to build = built [pret., p.p.] to forget = forgot [pret.]; forgotten [p.p.]to burn = burned [pret., p.p.]; burnt [pret., p.p.]Ý to forsake = forsook [pret.]; forsaken [p.p.]to burst = burst [pret., p.p.] to freeze = froze [pret.]; frozen [p.p.]to buy = bought [pret., p.p.] to get = got [pret., p.p.]; gotten [p.p.]to cast = cast [pret., p.p.] to gild = gild [p.p.]to catch = caught [pret., p.p.] to give = gave [pret.], given [p.p.]to choose = chose [pret.], chosen [p.p.] to go = went [pret.], gone [p.p.]to cleave = cleaved [pret., p.p.]; cleft [pret., p.p.]Ý to grind = ground [pret., p.p.]to cling = clung [pret., p.p.] to grow = grew [pret.], grown [p.p.]to come = came [pret.], come [p.p.] to hang = hung [pret., p.p.]; hanged (•éxécution•) [pret., p.p.]to cost = cost [pret., p.p.] to have = had [pret., p.p.]to creep = crept [pret., p.p.]; creeped [pret.] to hear = heard [pret., p.p.]to cut = cut [pret., p.p.] to hew = hewn [p.p.]to deal = dealt [pret., p.p.] to hide = hid [pret.]; hidden [p.p.]to dig = dug [pret., p.p.] to hit = hit [pret., p.p.]to do = did [pret.], done [p.p.] to hold = held [pret., p.p.]to draw = drew [pret.], drawn [p.p.] to hurt = hurt [pret., p.p.]to dream = dreamed [pret., p.p.]; dreamt [pret., p.p.]Ý to keep = kept [pret., p.p.]to drink = drank [pret.], drunk [p.p.] to kneel = kneeled [pret., p.p.]to drive = drove [pret.], driven [p.p.] to kneel = knelt [pret., p.p.]to dwell = dwelled [pret., p.p.]; dwelt [pret., p.p.]Ý to know = knew [pret.], known [p.p.]to eat = ate [pret.]; eaten [p.p.] to lay = laid [pret., p.p.]to fall = fell [pret.], fallen [p.p.] to lead = led [pret., p.p.]to feed = fed [pret., p.p.] to lean = leaned [pret., p.p.]to fight = fought [pret., p.p.] to lean = leant [pret., p.p.]to find = found [pret., p.p.] to leap = leaped [pret., p.p.]to flee = fled [pret., p.p.] to leap = leapt [pret., p.p.]to fling = flung [pret., p.p.] to learn = learned [pret., p.p.]to fly = flew [pret.]; flown [p.p.] to learn = learnt [pret., p.p.]to forbid = forbad [pret.]; forbidden [p.p.] to leave = left [pret., p.p.]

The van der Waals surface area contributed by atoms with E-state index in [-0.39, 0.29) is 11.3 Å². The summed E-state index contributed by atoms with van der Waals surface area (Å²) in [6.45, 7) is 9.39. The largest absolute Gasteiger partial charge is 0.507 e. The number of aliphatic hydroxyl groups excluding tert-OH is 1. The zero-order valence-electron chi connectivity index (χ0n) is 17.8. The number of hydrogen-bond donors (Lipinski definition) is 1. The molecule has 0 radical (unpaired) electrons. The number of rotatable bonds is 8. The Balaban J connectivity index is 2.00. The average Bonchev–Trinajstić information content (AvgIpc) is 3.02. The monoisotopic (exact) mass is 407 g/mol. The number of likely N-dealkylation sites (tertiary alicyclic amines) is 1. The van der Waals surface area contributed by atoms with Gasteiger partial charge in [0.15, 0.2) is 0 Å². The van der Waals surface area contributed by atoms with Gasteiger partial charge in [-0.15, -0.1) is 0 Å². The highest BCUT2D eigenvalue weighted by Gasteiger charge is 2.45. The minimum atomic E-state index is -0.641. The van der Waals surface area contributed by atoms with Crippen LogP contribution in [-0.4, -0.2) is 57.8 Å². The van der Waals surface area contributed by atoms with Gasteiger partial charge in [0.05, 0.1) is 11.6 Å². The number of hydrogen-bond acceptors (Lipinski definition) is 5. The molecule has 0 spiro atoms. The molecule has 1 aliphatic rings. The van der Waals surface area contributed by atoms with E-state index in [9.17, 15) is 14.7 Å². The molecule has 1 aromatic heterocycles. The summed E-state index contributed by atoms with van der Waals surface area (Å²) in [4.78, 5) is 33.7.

to lend = lent [pret., p.p.] to rid = rid [pret., p.p.]to let = let [pret., p.p.] to ride = rode [pret.], ridden [p.p.]to lie = lay [pret.], lain [p.p.] to ring = rang [pret.], rung [p.p.]to light = lit [pret., p.p.] to rise = rose [pret.], risen [p.p.]to lose = lost [pret., p.p.] to run = ran [pret.], run [p.p.]to make = made [pret., p.p.] to saw = sawed [pret., p.p.]; sawn [p.p.]Ýto mean = meant [pret., p.p.] to say = said [pret., p.p.]to meet = met [pret., p.p.] to see = saw [pret.], seen [p.p.]to mow = mowed [pret.], mown [p.p.] to seek = sought [pret., p.p.]to pay = paid [pret., p.p.] to sell = sold [pret., p.p.]to put = put [pret., p.p.] to send = sent [pret., p.p.]to quit = quit [pret., p.p.] to set = set [pret., p.p.]to read = read [pret., p.p.] to sew = sewed [pret., p.p.]; sewn [p.p.]to rebuild = rebuilt [pret., p.p.] to shake = shook [pret.], shaken [p.p.]to recut = recut [pret., p.p.] to shave = shaved [pret., p.p.]; shaven [p.p.]to redeal = redealt [pret., p.p.] to shear = sheared [pret., p.p.]; shorn [p.p.]to redo = redid [pret.], redone [p.p.] to shed = shed [pret., p.p.]to relay = relaid [pret., p.p.] to shine = shone [pret., p.p.]; shined [pret.]to remake = remade [pret., p.p.] to shoe = shod [pret., p.p.]to rend = rent [pret., p.p.] to shoot = shot [pret., p.p.]to repay = repaid [pret., p.p.] to show = showed [pret., p.p.]; shown [p.p.]to reread = reread [pret., p.p.] to shrink = shrank [pret.], shrunk [p.p.]to rerun = reran [pret.], rerun [p.p.] to shut = shut [pret., p.p.]to resend = resent [pret., p.p.] to sing = sang [pret.], sung [p.p.]to reset = reset [pret., p.p.] to sink = sank [pret.], sunk [p.p.]to retake = retook [pret.], retaken [p.p.] to sit = sat [pret., p.p.]to reteach = retaught [pret., p.p.] to slay = slew [pret.], slain [p.p.]to retell = retold [pret., p.p.] to sleep = slept [pret., p.p.]to rethink = rethought [pret., p.p.] to slide = slid [pret., p.p.]to rewrite = rewrote [pret.], rewritten [p.p.] to sling = slung [pret., p.p.]